My husband takes the kids camping every Father’s Day. I’ve told y’all that before, but it still surprises me every year. I think it was seven years ago when he first asked, “is it okay if I take the kids camping for Father’s Day?” No one in their right minds would refuse that offer. If my husband wants to take the kids camping every weekend, I’ll squeeze in family time somewhere else. Have at it.
I often get to make my own plans, which have ranged from girls’ trips with other moms to weekends in Atlanta to quiet nights at home alone. This year, I hopped on a plane and spent the weekend with my dad.
Dad made plans on Father’s Day, but they were actually belated birthday dinner reservations for me. I’d taken him out to dinner the night before. I think we made that more complicated than it needed to be, but at least we got a couple of great meals out of it.
His reservations sent us to this old-school, somewhat cheesy Polynesian restaurant, complete with fire dancing and barrels of rum with umbrellas. We knew what we were getting into and wanted an adventure.
The crowds for places like that are all over the place. We saw bachelorette and birthday parties, couples on dates, and a big table of guys drinking fishbowls. The rest of the room seemed to be filled with families, out for Father’s Day dinner. One was very dressed up, with girls and Mom in long red dresses and Dad in a sequined blazer. Fancy.
Surprisingly, that was not the family that stood out most of all.
This place was loud. Polynesian music blasted though the speakers, and since the show was sold out, every table was filled with mostly happy people. That’s not a complaint. It’s to explain just how loudly the kids at the table next to us were listening to a video. They had it turned up loudly enough to hear it over the sold-out crowd and the music. If they could hear it well, guess who else could hear it well? That’s right! All the people at the surrounding tables. The adults, who I’m assuming are the parents, sat there on their phones as well. I like to give people the benefit of the doubt, so I’ll assume they were dealing with some sort of emergency that absolutely couldn’t wait until after dinner.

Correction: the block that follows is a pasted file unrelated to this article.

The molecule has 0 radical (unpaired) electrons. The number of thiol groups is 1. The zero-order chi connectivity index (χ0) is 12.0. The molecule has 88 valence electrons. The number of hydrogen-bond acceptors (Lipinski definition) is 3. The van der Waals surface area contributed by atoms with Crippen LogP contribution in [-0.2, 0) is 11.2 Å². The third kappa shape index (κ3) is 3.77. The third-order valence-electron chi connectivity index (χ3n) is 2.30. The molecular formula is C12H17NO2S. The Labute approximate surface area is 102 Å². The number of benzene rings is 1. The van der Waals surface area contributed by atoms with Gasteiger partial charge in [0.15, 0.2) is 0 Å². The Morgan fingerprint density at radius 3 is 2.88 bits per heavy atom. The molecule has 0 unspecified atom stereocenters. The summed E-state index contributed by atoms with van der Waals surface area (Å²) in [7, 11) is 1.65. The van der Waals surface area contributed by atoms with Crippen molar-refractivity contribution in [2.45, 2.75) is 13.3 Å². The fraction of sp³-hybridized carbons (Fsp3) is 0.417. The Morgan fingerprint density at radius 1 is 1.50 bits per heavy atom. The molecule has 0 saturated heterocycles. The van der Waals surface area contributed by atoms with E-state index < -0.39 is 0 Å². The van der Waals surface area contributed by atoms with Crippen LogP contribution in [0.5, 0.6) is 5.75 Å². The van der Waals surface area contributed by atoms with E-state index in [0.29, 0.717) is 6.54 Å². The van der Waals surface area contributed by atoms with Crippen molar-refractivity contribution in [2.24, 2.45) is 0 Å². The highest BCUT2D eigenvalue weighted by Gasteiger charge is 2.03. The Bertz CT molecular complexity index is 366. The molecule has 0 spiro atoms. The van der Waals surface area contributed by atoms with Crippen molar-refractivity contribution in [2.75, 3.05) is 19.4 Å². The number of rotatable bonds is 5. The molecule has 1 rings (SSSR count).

Fifteen minutes or so later, another kid, a teenager, joined this same family. They were briefly happy to see each other, quickly resuming their respective phone activities. The new kid was also on his phone. Y’all, he was FaceTiming someone. I can’t assume this was an emergency that absolutely couldn’t wait until dinner, because I could hear their conversation.
Before you worry, Dad and I were still enjoying our time together. We couldn’t help but notice this electronically occupied family, though. They were at the table directly in front of us.
I told Dad it made me sad that they weren’t enjoying time together. He agreed with me. He also said, “hey, at least they are together.”
As a parent of two teenagers (close enough), these kids’ behavior was gross. They were old enough to know better. Why weren’t the parents saying anything?
I suppose Dad was right, though. They could’ve all been anywhere, but they were together, celebrating their dad. But were they actually present? Next time, they could save the cost of the fancy umbrella drinks and Pu Pu platters and do a group video chat.
If you’re a phone call away, make a phone call. If you can travel together, do that. If you’re sitting down to dinner, eat, talk, and, like, look at each other. I suppose any time together is time spent together, but we can do better, y’all. Put the dang phones down and love your people, people.